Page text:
Lessees who operate in multiple jurisdictions will need to consider the economic environments in all their locations and determine their influence on IBR.
Determining an appropriate IBR impacts the present value of the lease, along with several financial ratios. Choosing a higher discount rate will reduce liabilities, affecting ratios and measurements based on liabilities.
For example, lower lease liabilities increase earnings before interest, but taxes will be higher because depreciation is lower. But EBITDA (earnings before interest, tax, depreciation, and amortization) wouldn’t be changed since both interest and depreciation are excluded from EBITDA calculations.
Since the factors determining IBR can vary from lease to lease, a lessee could have incremental borrowing rates specific to each lease. However, the lessee can take a portfolio approach and utilize a single IBR.
ASC 842 Survival Kit
Download the resources your need to kickstart your ASC 842 compliance journey.
IBR and the Portfolio Approach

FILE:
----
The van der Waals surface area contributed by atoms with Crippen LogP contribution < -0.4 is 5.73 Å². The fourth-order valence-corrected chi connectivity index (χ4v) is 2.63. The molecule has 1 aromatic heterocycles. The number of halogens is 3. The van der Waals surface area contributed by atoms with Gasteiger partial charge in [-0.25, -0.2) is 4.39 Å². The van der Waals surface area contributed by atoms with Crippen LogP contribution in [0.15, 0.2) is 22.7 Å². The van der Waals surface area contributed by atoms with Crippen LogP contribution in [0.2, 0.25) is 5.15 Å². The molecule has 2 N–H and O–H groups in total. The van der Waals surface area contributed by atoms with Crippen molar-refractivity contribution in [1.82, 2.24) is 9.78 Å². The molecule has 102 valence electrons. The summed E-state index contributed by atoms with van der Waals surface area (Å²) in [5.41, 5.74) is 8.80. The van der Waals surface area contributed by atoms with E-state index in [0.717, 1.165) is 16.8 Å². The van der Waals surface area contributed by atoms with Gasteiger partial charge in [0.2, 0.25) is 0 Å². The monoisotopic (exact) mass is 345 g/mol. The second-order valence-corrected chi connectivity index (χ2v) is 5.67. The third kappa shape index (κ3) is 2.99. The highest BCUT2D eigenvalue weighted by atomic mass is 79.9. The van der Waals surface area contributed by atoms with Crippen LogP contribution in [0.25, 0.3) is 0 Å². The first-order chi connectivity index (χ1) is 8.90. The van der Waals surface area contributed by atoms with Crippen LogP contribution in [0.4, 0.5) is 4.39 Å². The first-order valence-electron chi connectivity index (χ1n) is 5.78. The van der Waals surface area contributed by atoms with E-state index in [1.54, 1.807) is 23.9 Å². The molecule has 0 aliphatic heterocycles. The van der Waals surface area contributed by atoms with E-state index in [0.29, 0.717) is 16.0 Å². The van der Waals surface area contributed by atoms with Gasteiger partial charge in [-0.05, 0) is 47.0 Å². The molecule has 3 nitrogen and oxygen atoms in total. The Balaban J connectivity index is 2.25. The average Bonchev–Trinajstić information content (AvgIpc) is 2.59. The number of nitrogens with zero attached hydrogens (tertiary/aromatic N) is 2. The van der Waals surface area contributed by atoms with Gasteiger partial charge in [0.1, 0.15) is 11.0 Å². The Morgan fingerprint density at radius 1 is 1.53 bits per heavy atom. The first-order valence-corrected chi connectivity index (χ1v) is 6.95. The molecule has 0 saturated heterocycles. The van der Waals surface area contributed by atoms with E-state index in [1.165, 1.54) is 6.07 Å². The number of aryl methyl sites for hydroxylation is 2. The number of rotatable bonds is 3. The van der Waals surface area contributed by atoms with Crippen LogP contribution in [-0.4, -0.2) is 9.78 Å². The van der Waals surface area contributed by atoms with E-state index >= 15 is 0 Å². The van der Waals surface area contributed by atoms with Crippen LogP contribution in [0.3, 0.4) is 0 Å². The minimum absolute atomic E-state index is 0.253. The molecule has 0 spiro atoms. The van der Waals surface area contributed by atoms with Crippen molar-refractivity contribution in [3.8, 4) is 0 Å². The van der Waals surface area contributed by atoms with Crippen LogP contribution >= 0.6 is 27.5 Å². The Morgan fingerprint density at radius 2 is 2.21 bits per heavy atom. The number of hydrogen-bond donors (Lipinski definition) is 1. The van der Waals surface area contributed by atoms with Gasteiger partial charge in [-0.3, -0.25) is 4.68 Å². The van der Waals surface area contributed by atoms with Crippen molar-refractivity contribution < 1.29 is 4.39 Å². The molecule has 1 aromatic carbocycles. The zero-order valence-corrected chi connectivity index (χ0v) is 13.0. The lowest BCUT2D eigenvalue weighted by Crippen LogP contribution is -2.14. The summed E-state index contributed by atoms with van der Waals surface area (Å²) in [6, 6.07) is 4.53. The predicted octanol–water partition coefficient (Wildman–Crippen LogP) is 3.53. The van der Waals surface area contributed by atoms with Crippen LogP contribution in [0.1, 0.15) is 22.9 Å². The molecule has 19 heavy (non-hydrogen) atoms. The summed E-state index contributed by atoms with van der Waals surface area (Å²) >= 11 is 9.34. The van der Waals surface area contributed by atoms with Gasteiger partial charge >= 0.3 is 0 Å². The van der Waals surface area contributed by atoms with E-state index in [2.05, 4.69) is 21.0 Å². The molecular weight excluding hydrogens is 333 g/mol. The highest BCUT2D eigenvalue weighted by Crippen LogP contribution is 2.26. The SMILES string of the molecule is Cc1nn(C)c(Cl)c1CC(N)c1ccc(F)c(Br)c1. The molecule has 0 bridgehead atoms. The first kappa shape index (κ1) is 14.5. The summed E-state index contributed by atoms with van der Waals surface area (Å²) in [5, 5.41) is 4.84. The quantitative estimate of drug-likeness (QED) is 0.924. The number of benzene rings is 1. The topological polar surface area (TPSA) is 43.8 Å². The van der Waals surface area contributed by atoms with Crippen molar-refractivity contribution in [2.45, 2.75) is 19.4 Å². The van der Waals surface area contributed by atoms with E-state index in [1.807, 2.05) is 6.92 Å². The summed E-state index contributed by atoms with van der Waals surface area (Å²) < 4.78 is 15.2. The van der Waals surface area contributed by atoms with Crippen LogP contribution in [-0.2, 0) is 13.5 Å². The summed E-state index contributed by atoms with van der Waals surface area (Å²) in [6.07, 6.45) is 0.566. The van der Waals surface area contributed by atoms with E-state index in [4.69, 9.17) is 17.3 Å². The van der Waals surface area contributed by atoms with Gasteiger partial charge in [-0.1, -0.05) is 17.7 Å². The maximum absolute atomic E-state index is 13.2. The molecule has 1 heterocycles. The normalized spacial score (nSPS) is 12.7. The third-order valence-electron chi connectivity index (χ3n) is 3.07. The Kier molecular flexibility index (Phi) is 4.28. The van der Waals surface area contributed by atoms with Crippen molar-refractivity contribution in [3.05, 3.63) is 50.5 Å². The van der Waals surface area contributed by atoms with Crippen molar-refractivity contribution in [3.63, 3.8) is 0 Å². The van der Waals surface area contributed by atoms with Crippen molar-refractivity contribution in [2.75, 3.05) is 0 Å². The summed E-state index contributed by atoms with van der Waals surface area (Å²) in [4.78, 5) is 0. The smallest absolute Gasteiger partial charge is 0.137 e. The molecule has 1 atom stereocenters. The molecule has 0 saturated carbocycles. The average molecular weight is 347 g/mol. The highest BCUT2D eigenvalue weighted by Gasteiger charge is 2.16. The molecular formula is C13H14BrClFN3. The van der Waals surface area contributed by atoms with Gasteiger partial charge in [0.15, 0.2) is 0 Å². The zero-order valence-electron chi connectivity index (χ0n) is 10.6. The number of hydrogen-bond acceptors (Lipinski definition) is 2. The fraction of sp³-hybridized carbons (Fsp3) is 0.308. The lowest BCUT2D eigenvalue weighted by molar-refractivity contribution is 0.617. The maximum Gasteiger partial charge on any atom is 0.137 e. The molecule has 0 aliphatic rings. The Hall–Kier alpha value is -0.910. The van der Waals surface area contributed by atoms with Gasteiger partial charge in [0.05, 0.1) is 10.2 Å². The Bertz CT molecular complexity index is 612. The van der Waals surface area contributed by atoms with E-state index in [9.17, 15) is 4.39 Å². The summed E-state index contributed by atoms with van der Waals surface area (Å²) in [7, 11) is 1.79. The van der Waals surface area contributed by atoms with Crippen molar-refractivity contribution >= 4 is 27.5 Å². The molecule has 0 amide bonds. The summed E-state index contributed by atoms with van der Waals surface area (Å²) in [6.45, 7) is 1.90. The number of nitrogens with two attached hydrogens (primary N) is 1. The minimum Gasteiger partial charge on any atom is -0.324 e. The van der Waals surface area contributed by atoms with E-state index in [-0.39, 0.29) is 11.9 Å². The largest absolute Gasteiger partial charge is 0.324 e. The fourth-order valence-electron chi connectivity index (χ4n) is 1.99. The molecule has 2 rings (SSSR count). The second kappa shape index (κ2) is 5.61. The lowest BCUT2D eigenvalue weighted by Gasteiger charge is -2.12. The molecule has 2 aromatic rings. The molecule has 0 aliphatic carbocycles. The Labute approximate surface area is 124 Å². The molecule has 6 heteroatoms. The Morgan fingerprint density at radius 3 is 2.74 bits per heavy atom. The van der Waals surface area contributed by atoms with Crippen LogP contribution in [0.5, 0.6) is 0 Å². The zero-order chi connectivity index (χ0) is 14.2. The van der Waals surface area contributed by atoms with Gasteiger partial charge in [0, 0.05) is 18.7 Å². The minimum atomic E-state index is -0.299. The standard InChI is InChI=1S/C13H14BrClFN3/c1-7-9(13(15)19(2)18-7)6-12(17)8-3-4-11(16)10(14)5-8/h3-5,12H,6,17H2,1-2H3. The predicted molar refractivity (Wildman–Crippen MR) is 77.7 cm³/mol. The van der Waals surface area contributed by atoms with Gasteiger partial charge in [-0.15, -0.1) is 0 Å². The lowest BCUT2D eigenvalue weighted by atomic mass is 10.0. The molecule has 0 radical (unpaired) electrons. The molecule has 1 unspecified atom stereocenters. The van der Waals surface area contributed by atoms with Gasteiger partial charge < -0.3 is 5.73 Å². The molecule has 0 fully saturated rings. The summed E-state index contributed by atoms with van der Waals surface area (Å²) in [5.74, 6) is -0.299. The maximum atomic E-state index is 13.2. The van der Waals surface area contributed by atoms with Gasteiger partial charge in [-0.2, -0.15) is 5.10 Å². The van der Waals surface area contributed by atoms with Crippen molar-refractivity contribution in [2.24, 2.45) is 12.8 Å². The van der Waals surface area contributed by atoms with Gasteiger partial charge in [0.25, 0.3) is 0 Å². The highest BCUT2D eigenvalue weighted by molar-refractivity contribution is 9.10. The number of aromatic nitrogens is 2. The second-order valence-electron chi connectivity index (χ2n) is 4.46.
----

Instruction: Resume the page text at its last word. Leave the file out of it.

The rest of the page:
Using the portfolio approach and determining a single discount rate is allowed under the new standards if the company expects that the results would not be materially different from calculating an IBR for every lease.
The portfolio approach is particularly helpful when a lessee operates in multiple jurisdictions, but funds leases centrally. In some jurisdictions, a lessee may not have borrowing ability and thus can’t determine a local IBR. In these cases, some currency equivalence analytics should be applied.
The lessee will first have to determine the rate at which it could borrow in the currency for which the lease originated. Often, a lease contract is denominated in a currency different from the lessee’s parent company’s functional currency.
The Challenges in Determining IBR
In determining the IBR, you may experience several challenges.
Look at how ASC 842 defines the incremental borrowing rate:
“The rate of interest that a lessee would have to pay to borrow on a collateralized basis over a similar term is an amount equal to the lease payments in a similar economic environment.”
Pay attention to the terms used: collateralized basis; similar term; lease payments; and similar economic environment. Right away, you can imagine differentiating between “uncollateralized” and “collateralized” can be tricky. Determining a rate that reflects a similar lease term and lease payments is open to interpretation. And “economic factors” sounds somewhat vague.